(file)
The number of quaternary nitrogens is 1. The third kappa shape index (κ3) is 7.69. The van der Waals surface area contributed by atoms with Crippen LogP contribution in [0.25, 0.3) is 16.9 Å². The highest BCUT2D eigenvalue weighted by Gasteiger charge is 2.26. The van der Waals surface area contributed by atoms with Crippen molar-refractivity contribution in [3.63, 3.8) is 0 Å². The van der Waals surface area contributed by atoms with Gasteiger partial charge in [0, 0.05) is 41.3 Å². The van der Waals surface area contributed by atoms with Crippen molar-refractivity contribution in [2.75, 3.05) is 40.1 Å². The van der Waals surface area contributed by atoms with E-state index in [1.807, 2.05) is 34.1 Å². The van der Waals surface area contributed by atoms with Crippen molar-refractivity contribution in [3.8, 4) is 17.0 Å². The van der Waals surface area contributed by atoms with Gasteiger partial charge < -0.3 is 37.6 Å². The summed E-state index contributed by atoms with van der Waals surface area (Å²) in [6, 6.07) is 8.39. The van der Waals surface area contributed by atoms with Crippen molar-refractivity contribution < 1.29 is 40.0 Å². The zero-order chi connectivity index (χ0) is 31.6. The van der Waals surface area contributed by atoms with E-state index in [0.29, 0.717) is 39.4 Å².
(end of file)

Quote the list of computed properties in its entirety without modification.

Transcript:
The number of quaternary nitrogens is 1. The third kappa shape index (κ3) is 7.69. The van der Waals surface area contributed by atoms with Crippen LogP contribution in [0.25, 0.3) is 16.9 Å². The highest BCUT2D eigenvalue weighted by Gasteiger charge is 2.26. The van der Waals surface area contributed by atoms with Crippen molar-refractivity contribution in [3.63, 3.8) is 0 Å². The van der Waals surface area contributed by atoms with Gasteiger partial charge in [0, 0.05) is 41.3 Å². The van der Waals surface area contributed by atoms with Crippen molar-refractivity contribution in [2.75, 3.05) is 40.1 Å². The van der Waals surface area contributed by atoms with E-state index in [1.807, 2.05) is 34.1 Å². The van der Waals surface area contributed by atoms with Crippen molar-refractivity contribution in [3.8, 4) is 17.0 Å². The van der Waals surface area contributed by atoms with Gasteiger partial charge < -0.3 is 37.6 Å². The summed E-state index contributed by atoms with van der Waals surface area (Å²) in [6, 6.07) is 8.39. The van der Waals surface area contributed by atoms with Crippen molar-refractivity contribution < 1.29 is 40.0 Å². The zero-order chi connectivity index (χ0) is 31.6. The van der Waals surface area contributed by atoms with E-state index in [0.29, 0.717) is 39.4 Å².